Barriers to Transition
Children with complex health problems require multi-disciplinary care. Using the case of congenital urological disorders as an example, children and adolescents with urinary tract involvement require care by multidisciplinary teams. At some point as adolescents or young adults they are moved to an adult service. This is a transfer from a multiple intervention health model to a single clinician environment during a time coinciding with other major life changing events.
Failed transition from pediatric to adult care negatively affects health outcomes, as it is associated with non-adherence to treatment recommendations and increased hospital admissions. Surrogate markers of the efficacy of transition include the proportion of patients lost to follow-up, inappropriate or preventable hospital admissions and medication or self-management non-adherence rates.
This chapter outlines the issues facing the pediatric care team, the adult services receiving the young person and the adolescent and their family during the transition of care. The aim is to identify current or potential roadblocks that limit healthcare systems successfully addressing the medical, psychosocial, educational and vocational needs of adolescents who live with their lifelong condition. Instead of a process focused on service transition and transfer, the intention is to support a holistic concept of moving young people with congenital disorders into adulthood and independence.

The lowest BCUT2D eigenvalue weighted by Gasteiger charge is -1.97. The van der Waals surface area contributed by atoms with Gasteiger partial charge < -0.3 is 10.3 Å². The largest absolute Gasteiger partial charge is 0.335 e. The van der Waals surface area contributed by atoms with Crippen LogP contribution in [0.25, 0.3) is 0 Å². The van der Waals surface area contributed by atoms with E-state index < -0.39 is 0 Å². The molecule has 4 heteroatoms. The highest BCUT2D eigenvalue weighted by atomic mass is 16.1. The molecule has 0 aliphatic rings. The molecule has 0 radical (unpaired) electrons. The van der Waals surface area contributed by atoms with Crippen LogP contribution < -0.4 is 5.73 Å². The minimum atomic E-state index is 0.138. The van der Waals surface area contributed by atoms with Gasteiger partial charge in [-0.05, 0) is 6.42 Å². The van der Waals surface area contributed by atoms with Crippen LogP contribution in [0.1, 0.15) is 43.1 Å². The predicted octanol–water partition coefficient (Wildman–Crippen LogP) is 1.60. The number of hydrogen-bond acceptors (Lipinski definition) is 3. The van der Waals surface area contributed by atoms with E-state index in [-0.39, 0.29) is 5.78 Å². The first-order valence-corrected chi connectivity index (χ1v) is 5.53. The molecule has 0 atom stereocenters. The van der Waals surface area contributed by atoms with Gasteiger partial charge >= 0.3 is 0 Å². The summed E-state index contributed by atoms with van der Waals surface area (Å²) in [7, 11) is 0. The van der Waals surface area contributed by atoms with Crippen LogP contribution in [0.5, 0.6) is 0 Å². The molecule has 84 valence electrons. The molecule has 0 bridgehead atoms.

KeywordsMultidisciplinary teams Adult service Adult urology team Sexual issues Family issues Parental rights
- 4.Bower WF, Christie D, DeGennaro M, Latthe P, Raes A, Romao RL, et al. The transition of young adults with lifelong urological needs from pediatric to adult services: an International Children’s Continence Society position statement. Neurourol Urodyn. 2017;36(3):811–9.Google Scholar